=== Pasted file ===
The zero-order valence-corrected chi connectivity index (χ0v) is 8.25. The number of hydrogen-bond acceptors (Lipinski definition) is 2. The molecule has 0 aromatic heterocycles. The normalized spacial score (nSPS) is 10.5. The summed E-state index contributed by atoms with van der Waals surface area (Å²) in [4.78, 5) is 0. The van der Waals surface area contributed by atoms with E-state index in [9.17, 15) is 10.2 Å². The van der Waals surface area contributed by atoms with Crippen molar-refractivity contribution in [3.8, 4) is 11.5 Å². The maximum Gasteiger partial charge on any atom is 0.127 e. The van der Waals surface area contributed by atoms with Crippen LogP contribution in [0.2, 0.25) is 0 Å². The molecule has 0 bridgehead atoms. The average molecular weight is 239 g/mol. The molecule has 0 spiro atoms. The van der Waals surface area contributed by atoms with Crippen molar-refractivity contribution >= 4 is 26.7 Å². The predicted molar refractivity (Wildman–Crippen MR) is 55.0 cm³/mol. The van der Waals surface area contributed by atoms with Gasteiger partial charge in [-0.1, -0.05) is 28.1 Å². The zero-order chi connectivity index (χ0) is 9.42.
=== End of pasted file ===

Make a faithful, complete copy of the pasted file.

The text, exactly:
The zero-order valence-corrected chi connectivity index (χ0v) is 8.25. The number of hydrogen-bond acceptors (Lipinski definition) is 2. The molecule has 0 aromatic heterocycles. The normalized spacial score (nSPS) is 10.5. The summed E-state index contributed by atoms with van der Waals surface area (Å²) in [4.78, 5) is 0. The van der Waals surface area contributed by atoms with E-state index in [9.17, 15) is 10.2 Å². The van der Waals surface area contributed by atoms with Crippen molar-refractivity contribution in [3.8, 4) is 11.5 Å². The maximum Gasteiger partial charge on any atom is 0.127 e. The van der Waals surface area contributed by atoms with Crippen LogP contribution in [0.2, 0.25) is 0 Å². The molecule has 0 bridgehead atoms. The average molecular weight is 239 g/mol. The molecule has 0 spiro atoms. The van der Waals surface area contributed by atoms with Crippen molar-refractivity contribution >= 4 is 26.7 Å². The predicted molar refractivity (Wildman–Crippen MR) is 55.0 cm³/mol. The van der Waals surface area contributed by atoms with Gasteiger partial charge in [-0.1, -0.05) is 28.1 Å². The zero-order chi connectivity index (χ0) is 9.42.